What is Concurrent Sentences?

This type of sentence is given when a defendant is found guilty of more than one crime and is given a sentence for each crime that they will serve at the same time, simultaneously.

This is different from consecutive sentences, where the defendant would have to serve each sentence one after the other, like a never-ending nightmare.

To break it down, someone is convicted of two counts of theft and each count carries a two-year sentence. If the judge decides to give concurrent sentences, then the person would only serve two years in total for both counts, instead of four years if the sentences were consecutive. It's like a two-for-one deal, except it's for prison sentences.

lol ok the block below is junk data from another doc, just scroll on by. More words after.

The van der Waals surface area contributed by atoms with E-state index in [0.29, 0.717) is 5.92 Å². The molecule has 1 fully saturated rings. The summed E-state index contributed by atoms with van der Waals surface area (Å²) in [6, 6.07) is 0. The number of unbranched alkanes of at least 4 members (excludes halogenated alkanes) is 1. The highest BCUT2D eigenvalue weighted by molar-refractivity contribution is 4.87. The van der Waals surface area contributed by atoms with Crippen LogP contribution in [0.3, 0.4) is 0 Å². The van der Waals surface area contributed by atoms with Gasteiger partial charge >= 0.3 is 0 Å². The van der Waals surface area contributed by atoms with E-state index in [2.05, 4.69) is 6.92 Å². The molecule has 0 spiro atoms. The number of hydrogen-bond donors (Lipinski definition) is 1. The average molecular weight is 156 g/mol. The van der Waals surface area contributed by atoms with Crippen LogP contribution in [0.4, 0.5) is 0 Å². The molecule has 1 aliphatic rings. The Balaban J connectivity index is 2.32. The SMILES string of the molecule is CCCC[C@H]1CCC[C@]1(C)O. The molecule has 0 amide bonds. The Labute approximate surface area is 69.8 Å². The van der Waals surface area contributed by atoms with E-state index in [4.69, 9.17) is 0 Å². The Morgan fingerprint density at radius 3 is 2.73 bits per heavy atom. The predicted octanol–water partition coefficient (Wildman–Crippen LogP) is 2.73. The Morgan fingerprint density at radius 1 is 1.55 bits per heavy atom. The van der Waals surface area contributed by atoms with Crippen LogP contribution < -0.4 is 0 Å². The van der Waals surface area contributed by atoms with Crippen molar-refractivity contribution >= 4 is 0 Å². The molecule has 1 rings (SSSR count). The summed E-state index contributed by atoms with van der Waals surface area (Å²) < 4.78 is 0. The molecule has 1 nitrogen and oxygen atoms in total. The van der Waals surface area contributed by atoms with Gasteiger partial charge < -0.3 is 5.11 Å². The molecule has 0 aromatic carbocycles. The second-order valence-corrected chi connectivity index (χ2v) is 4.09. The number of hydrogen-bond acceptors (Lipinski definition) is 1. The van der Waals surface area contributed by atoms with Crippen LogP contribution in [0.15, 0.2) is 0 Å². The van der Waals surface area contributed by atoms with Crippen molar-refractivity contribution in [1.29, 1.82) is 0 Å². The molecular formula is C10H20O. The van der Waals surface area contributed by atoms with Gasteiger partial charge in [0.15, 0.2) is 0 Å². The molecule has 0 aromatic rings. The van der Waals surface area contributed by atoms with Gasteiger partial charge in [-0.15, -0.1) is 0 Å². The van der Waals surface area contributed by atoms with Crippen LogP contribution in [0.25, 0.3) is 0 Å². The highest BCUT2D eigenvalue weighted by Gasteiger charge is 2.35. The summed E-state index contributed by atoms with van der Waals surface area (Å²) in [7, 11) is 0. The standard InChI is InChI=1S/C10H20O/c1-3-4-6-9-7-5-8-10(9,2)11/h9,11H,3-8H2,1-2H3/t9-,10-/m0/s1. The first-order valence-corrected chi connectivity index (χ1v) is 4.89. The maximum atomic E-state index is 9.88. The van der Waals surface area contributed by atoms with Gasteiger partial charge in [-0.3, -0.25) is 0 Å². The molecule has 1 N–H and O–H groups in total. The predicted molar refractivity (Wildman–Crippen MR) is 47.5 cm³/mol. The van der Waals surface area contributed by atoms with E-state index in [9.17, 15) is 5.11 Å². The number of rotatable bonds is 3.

Even though concurrent sentences might seem like a lighter punishment, they can still result in significant time behind bars for serious crimes.

Judges have some flexibility in deciding whether to give concurrent or consecutive sentences, and they will consider factors like the severity of the crime and the defendant's criminal record.